9. 'Between Mu 1&2 and Zeta 1&2 Scorpius lie an enchanting belt of star clusters that dazzle! There's something very engaging about all the activity between these pairs which kept me coming back to it again and again. Not having my most detailed atlases to hand, I can only make these out as NGC6231 and Tr24, but there are several smaller clusters involved. I will miss not being able to see this from the UK as it is the most southerly portion of the main Scorpius asterism. I'd also rate this a fine bino target given the chance.' Excellent stuff! That area is known as the Table of Scorpius...a favourite of mine when down south. The Veil is brilliant in dark skies and a wide field Reflection nebs tend not to respond to OIII filters. Glad it worked out for you after the planning and effort!!! Paul
  10. IC4677 is part of the outer halo and probably visible through a 15" scope.
  11. Also look for 'nothing' Dark Nebulae! Barnard's 'E' in Aquila The dust around the Scutum Star Cloud and 2 small patches in Small Sagittarius Star Cloud. Good hunting Paul
  12. All below should start with 'In my opinion..' I've had an Obsession 18, Orion (US) 14 and now own a Sumerian 16 Alkaid. Also much experience with Obsession and Sumerian 15, 18, 20 & 22s (UC or Classic). Assuming that you are going for new. Sourced within the EU. Avoid the mass market scopes. They may weight a ton and be just not well constructed. My 14 Orion weighed more than my current 16... The 18 is a very useable size. Take one step back from the biggest that you can afford and go up in quality e.g. mirror coatings. A more portable solution. The 18 Canopus structure from Sumerian is great. Then you have to deal with OO UK...can be a pain but produce good optics. Also match your good optics with good eyepieces. Yours (and others) mileage may vary! Good luck!!! Cheers Paul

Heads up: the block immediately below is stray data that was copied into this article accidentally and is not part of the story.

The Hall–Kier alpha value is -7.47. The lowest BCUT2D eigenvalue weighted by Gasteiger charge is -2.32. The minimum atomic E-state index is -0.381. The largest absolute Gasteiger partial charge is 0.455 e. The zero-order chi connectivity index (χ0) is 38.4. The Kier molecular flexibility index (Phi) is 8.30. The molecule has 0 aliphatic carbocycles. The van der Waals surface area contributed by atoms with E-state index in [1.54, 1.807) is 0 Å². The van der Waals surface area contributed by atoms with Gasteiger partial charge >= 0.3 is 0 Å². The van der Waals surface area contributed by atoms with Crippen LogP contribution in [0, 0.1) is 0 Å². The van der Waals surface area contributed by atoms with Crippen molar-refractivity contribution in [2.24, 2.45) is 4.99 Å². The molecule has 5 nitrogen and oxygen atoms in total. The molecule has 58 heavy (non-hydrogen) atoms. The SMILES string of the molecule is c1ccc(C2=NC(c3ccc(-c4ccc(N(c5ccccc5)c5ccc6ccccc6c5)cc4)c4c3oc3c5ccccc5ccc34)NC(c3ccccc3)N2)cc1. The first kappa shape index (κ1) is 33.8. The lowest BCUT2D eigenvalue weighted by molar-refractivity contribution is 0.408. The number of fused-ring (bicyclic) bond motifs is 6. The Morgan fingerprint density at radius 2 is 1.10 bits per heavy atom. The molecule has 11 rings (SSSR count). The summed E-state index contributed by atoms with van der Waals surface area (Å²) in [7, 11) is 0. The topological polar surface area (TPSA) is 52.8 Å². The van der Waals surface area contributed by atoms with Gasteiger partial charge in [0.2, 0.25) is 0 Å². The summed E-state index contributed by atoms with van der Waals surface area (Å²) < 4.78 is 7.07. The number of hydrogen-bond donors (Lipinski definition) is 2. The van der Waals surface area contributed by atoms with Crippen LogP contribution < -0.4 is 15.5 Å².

13. This SPA page gives the UK observer perspective... http://www.popastro.com/meteor/activity/activity.php?id_pag=228 Hope for some clear skies! Cheers Paul
  14. I have observed from here on several occasions... https://www.google.co.uk/maps/place/Santa+Cruz+de+Tenerife,+Spain/@28.2381018,-16.6971622,1049m/data=!3m1!1e3!4m2!3m1!1s0xc41cceccc254171:0x43111473d277e52e!6m1!1e1 ...warm clothes and wind break! Also managed to take TMB 92SS APO etc. in hand luggage. Heavy duty dismantled photo tripod and tablet mount in luggage. Used taped on filled water bottles as counter-weights. Good luck!! Paul P.S. Don't think any booking is required for the Caldera...